Therapy of a different order might well be delivered on Fritzl himself when in due course he is given a taste of being behind a heavy locked door that does not open from the inside. There are conflicting reports about his mental state – defiant, say police; a broken man says his lawyer – but they seem immaterial. Either way, he's not giving much away. The only group of people who are talking freely are assorted former tenants. Alfred Dubanovsky has been the most voluble, saying of the cellar: "He used to take food and shopping down there in a wheelbarrow at night. Other times I could sometimes hear a knocking from the cellar I couldn't explain." Best, of course, not to ask.
Meanwhile, the big questions go unanswered: did his wife (whom police have not yet interviewed) know? Or did he latterly let someone in on his dread secret? There have been reports that one of Elisabeth's brothers had access to the cellar. Six officers are now in the cellar looking for evidence. It would have been worse if Fritzl had not had a confidant. Long past the age when men have heart attacks and strokes, imagine if he had keeled over before his captives had been released. A coronary, perhaps, as he pawed a little Thai prostitute in a Pattaya parlour? Or a fatal seizure as he walked to his car under the weight of the extra groceries. What then? A funeral with his widow and seven children and three "grandchildren" in weeping attendance; local traders turning up to pay their respects, and a few old lads from the fishing club come along to salute their fellow angler. And, afterwards, a few eats and drinks at the Fritzl house.
All the while, beneath their feet, Elisabeth, Kerstin, Stefan and Felix Fritzl would have been slowly starving to death, their hammerings and shouts insulated. How long would it have been before their skeletons were found? Ten years? Twenty? Or maybe never.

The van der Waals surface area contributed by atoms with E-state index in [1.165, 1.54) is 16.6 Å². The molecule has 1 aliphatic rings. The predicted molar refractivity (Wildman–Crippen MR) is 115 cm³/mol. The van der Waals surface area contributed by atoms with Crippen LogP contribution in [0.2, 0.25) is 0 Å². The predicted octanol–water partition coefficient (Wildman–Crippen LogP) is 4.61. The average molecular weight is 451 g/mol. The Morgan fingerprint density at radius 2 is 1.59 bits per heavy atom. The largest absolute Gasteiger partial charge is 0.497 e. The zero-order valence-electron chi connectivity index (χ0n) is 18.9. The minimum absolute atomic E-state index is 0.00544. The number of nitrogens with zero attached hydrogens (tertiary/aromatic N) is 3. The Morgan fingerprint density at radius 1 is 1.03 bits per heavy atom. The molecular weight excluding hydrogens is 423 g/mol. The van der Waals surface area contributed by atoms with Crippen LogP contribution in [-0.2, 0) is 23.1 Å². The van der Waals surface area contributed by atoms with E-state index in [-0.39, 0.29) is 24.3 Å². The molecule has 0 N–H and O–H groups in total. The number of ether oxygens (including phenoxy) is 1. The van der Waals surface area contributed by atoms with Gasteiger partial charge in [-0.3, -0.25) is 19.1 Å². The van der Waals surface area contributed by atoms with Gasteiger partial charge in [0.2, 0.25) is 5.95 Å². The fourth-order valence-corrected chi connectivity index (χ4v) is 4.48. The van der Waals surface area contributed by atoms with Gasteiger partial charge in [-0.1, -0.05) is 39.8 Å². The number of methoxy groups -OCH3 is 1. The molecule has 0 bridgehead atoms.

Their imprisonment – in three cases their very existence – dying with the respectable old engineer who was, his town would have told you, a very good family man.
Kerstin Fritzl: Now feared to be losing her fight for life, as she lies in Amstetten hospital with multiple organ failure two weeks after her admission.
The investigation: Police now searching cellar for traces of DNA of any possible accomplice. After that, they will bring in sonar equipment to look for more hiding places. Officers can work only one hour at a time because of the severe lack of oxygen. Police will also question more than 100 people who lived in Fritzl's house during his daughter Elisabeth's captivity, and others who say they knew him.
Elisabeth and her children: Being cared for at clinic, which has provided them with a confined space similar to cellar into which they can retreat. Will require years of therapy, and the older children, and Elisabeth, may never lead normal lives. Authorities offered to give them, and other members of the clan, new identities.
Josef Fritzl: Held in custody facing charges of incest, rape and false imprisonment. Also a possible "murder through failure to act" charge in connection with baby who died in the basement – and, with Kerstin, too, if she dies. Links to other sex crimes being examined. So far has said little, save to admit fathering the children, and that he imprisoned his daughter to "save her from drugs".
Austria: The President has proposed, in order to restore the nation's image, that most modern of elixirs: a public relations campaign. Others have urged Austrians "not to look the other way" in future.